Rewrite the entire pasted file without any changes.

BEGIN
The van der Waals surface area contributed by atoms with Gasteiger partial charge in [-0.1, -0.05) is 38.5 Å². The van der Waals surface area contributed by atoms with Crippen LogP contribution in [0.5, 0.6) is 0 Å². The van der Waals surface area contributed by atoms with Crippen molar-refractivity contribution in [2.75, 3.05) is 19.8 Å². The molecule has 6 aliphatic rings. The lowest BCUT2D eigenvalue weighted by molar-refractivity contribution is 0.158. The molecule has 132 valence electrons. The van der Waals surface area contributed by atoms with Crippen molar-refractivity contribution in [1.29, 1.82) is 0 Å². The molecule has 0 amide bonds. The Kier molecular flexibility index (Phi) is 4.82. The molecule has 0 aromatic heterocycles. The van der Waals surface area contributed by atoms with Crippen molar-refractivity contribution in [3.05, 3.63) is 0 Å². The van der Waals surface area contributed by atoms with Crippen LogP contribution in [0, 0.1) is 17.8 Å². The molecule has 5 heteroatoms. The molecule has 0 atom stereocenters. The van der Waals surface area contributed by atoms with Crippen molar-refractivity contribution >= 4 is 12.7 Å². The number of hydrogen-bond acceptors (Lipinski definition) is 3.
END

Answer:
The van der Waals surface area contributed by atoms with Gasteiger partial charge in [-0.1, -0.05) is 38.5 Å². The van der Waals surface area contributed by atoms with Crippen LogP contribution in [0.5, 0.6) is 0 Å². The van der Waals surface area contributed by atoms with Crippen molar-refractivity contribution in [2.75, 3.05) is 19.8 Å². The molecule has 6 aliphatic rings. The lowest BCUT2D eigenvalue weighted by molar-refractivity contribution is 0.158. The molecule has 132 valence electrons. The van der Waals surface area contributed by atoms with Crippen molar-refractivity contribution in [1.29, 1.82) is 0 Å². The molecule has 0 amide bonds. The Kier molecular flexibility index (Phi) is 4.82. The molecule has 0 aromatic heterocycles. The van der Waals surface area contributed by atoms with Crippen molar-refractivity contribution in [3.05, 3.63) is 0 Å². The van der Waals surface area contributed by atoms with Crippen LogP contribution in [0, 0.1) is 17.8 Å². The molecule has 5 heteroatoms. The molecule has 0 atom stereocenters. The van der Waals surface area contributed by atoms with Crippen molar-refractivity contribution >= 4 is 12.7 Å². The number of hydrogen-bond acceptors (Lipinski definition) is 3.